The unit was on the move again at 3 AM on September 22nd and experienced their first real bombardment. They stopped at Co. E PC where the Germans barraged them at close range for an hour and a half causing smoke and debris to enter the shelter. The men put on their gas masks as a precaution while the Germans came over the top. The Americans pushed them back which allowed the unit to continue the next morning to a pasture in Hesse Woods where they pitched their tents.

More personal belongings and blankets were discarded never to be seen again on September 25th while German planes dropped propaganda leaflets over them with titles like “Why are we fighting.” General Pershing reviewed the troops along the road as they advanced to the front-line trenches at Avocourt. At midnight, the allies started their own bombardment of 2,400 guns. Martin wrote,

“Sep 26 5:25AM dawn the barrage started to advance. We climbed up over the parapet on the heels of the infantry. Our men also sent over a smoke screen to hide us, so forward we went into no man’s land picking our way around shell holes and through barbed wire entanglements. The noise overhead was frightful as shells came both ways. Overhead some dropping around us. One could see a splash explosion, dirt, and stones flying around and on we [went] when on to one side enemy liquid fire [and] rockets flares. Airoplanes buzzing overhead.
"We seemed to go aimlessly ahead not knowing where but soon Captain Barber and I spied a little buddy diving in a shell hole. He died almost instantly. One lung punctured warm blood coming through his mouth so I had to tag him; Killed in Action and on I went.
"On the way, we met German prisoners coming to surrender with their hands up over their heads and frightened as they recognized American soldiers. We soon came to the German trenches and a wood Bois de Malancourt. Here we met snipers and machine gunners that kept us lying on the ground flat and crawling along in a hollow and behind bushes as bullets whistled overhead they would explode as they struck trees. So we kept on all day. Get up and go ahead. Get to a bunch of wounded. Dress their wounds and look for more. We also put tags on all of the dead boys. I saw some peculiar sights.”

The long day continued and Martin eventually connected with the 145th Infantry, 37th Division who had lost all their own first aid men. He dressed wounds and put on splints as the litter bearers brought in the wounded. After dark the wounded were transported by litter to the railway for removal to the rear.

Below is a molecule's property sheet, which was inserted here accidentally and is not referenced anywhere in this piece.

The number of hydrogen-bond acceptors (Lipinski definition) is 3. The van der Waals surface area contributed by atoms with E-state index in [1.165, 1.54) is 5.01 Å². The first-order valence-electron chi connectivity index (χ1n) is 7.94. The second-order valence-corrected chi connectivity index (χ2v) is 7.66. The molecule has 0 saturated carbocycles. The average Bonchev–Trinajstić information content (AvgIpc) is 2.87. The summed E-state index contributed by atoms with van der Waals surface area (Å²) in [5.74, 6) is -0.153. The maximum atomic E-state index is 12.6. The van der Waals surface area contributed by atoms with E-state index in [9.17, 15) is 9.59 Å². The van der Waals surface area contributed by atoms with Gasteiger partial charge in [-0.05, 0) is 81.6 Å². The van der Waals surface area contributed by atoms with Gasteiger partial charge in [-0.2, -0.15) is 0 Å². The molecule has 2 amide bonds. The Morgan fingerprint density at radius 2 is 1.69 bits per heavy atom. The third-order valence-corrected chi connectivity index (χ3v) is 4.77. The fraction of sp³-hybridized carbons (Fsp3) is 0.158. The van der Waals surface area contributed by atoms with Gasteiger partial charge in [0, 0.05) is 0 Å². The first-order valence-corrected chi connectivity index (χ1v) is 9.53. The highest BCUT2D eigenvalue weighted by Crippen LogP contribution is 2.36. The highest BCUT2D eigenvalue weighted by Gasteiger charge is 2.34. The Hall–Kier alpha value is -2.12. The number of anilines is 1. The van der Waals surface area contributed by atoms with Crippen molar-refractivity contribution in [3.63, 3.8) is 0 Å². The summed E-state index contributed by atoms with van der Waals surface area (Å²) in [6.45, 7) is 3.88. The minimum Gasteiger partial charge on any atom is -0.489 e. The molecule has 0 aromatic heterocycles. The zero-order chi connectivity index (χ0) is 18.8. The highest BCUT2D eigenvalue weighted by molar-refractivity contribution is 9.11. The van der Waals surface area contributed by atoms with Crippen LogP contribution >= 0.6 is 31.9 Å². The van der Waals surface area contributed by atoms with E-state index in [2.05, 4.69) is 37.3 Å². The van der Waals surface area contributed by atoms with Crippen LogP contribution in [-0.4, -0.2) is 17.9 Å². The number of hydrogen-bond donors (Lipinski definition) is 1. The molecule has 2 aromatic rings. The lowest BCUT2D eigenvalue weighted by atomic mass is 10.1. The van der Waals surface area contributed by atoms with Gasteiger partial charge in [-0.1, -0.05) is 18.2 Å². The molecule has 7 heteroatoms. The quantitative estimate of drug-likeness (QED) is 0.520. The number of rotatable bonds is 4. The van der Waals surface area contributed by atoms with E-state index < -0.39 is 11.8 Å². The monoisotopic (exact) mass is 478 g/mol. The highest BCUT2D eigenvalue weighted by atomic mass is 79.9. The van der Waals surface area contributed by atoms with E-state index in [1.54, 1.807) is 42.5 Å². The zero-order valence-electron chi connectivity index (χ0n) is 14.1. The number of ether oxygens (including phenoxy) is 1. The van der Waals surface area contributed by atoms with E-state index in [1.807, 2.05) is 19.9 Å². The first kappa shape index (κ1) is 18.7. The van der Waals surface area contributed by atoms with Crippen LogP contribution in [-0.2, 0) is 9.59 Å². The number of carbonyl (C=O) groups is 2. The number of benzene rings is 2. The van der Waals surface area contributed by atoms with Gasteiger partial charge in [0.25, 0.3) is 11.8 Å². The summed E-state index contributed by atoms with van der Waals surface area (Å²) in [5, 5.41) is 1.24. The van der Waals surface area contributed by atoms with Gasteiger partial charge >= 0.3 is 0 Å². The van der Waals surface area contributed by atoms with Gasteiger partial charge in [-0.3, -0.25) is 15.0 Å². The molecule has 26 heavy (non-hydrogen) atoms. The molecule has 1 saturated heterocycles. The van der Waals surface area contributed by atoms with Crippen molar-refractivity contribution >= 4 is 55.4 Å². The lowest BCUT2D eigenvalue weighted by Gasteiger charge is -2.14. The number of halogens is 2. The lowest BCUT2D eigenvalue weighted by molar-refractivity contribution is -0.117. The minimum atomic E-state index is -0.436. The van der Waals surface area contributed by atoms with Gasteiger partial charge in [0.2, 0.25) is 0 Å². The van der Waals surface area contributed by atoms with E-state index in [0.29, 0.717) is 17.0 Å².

On September 27th, more wounded needed attention outside Montfaucon where an aid station was established. Martin spent the day there caring for the wounded and was assigned again to help move the wounded to an ambulance station. Distances were sometimes long and it took four men to carry a litter over the terrain. The next day the aid station was moved into Montfaucon until German shells forced them to move the wounded back again. Martin reconnected with his unit in a German Dugout outside of town on the 29th where he was given a plate of tasty stew which was well appreciated after days of nothing to eat besides hard tac and canned beef. Over the five days of the offensive, Martin noted that there were 1,200 killed, wounded, or missing.

The 313th was relieved on September 30th and moved back to Malancourt. They spent a miserable night on a side of a hill in the drizzling cold rain waiting until they could move out again. For the next few days they traveled; finding places to sleep where they could find shelter or on the ground when they could not. On October 7th, they arrived at Fresnes-en-Woevre where Martin was attached to the 2nd Battalion aid station located near a German military mine on a hill overlooking Combres.

It was there that two of the Captains died. Martin wrote,

“Oct 8
7:30 AM Captain Barber and Captain Augustine, two of our captains connected with 2nd Battalion, were looking things over in the mine when they were burned by some powder accidently. Powerful explosives shook the whole dugout. We all thought it was a German shell and the place was filled with smoke. We were afraid of gas. So went on the masks. We came running out. At first, we did not know what had happened but soon found out. Captain Barber was burned all over his body and Captain Augustine was burned on his hands and face but must have inhaled the flame.
Oct 9
Captain Augustine died. [Captain Melvin M. Augenstein, Dental Corps]
Oct 10
Captain Barber died. He had been very brave in the last offensive we were in. [Captain Timothy L Barber, Medical Corps]”